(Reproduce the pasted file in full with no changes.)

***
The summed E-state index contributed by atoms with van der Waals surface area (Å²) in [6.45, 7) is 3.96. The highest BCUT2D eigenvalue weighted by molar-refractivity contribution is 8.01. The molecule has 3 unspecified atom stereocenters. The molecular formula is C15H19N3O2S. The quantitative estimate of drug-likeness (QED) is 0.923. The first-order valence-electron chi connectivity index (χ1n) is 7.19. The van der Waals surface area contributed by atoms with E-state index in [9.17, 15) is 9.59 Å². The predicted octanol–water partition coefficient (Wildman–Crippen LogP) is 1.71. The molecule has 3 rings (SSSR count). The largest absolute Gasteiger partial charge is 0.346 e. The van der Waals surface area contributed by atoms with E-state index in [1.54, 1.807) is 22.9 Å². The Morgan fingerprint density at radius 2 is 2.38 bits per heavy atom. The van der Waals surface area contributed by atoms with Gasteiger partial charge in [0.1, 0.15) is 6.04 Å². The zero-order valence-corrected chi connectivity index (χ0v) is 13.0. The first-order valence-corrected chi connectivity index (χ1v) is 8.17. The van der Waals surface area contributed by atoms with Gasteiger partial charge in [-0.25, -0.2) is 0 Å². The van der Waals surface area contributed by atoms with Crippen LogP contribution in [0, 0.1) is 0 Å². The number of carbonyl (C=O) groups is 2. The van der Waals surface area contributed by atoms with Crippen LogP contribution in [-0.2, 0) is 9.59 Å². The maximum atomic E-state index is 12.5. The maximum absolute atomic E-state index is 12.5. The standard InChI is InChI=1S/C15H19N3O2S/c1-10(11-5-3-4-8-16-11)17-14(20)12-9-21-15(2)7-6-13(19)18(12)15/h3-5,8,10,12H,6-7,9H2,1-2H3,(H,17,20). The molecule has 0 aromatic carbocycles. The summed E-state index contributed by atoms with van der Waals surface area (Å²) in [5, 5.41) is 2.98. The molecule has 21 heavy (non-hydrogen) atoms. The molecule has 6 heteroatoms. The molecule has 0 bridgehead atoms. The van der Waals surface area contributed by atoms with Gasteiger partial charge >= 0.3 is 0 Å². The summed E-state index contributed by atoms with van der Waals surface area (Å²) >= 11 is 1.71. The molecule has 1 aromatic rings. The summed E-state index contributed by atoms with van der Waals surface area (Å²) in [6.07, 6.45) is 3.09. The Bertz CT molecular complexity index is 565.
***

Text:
The summed E-state index contributed by atoms with van der Waals surface area (Å²) in [6.45, 7) is 3.96. The highest BCUT2D eigenvalue weighted by molar-refractivity contribution is 8.01. The molecule has 3 unspecified atom stereocenters. The molecular formula is C15H19N3O2S. The quantitative estimate of drug-likeness (QED) is 0.923. The first-order valence-electron chi connectivity index (χ1n) is 7.19. The van der Waals surface area contributed by atoms with E-state index in [9.17, 15) is 9.59 Å². The predicted octanol–water partition coefficient (Wildman–Crippen LogP) is 1.71. The molecule has 3 rings (SSSR count). The largest absolute Gasteiger partial charge is 0.346 e. The van der Waals surface area contributed by atoms with E-state index in [1.54, 1.807) is 22.9 Å². The Morgan fingerprint density at radius 2 is 2.38 bits per heavy atom. The van der Waals surface area contributed by atoms with Gasteiger partial charge in [0.1, 0.15) is 6.04 Å². The zero-order valence-corrected chi connectivity index (χ0v) is 13.0. The first-order valence-corrected chi connectivity index (χ1v) is 8.17. The van der Waals surface area contributed by atoms with Gasteiger partial charge in [-0.25, -0.2) is 0 Å². The van der Waals surface area contributed by atoms with Crippen LogP contribution in [0, 0.1) is 0 Å². The number of carbonyl (C=O) groups is 2. The van der Waals surface area contributed by atoms with Crippen LogP contribution in [-0.2, 0) is 9.59 Å². The maximum atomic E-state index is 12.5. The maximum absolute atomic E-state index is 12.5. The standard InChI is InChI=1S/C15H19N3O2S/c1-10(11-5-3-4-8-16-11)17-14(20)12-9-21-15(2)7-6-13(19)18(12)15/h3-5,8,10,12H,6-7,9H2,1-2H3,(H,17,20). The molecule has 0 aromatic carbocycles. The summed E-state index contributed by atoms with van der Waals surface area (Å²) in [5, 5.41) is 2.98. The molecule has 21 heavy (non-hydrogen) atoms. The molecule has 6 heteroatoms. The molecule has 0 bridgehead atoms. The van der Waals surface area contributed by atoms with Gasteiger partial charge >= 0.3 is 0 Å². The summed E-state index contributed by atoms with van der Waals surface area (Å²) >= 11 is 1.71. The molecule has 1 aromatic rings. The summed E-state index contributed by atoms with van der Waals surface area (Å²) in [6.07, 6.45) is 3.09. The Bertz CT molecular complexity index is 565.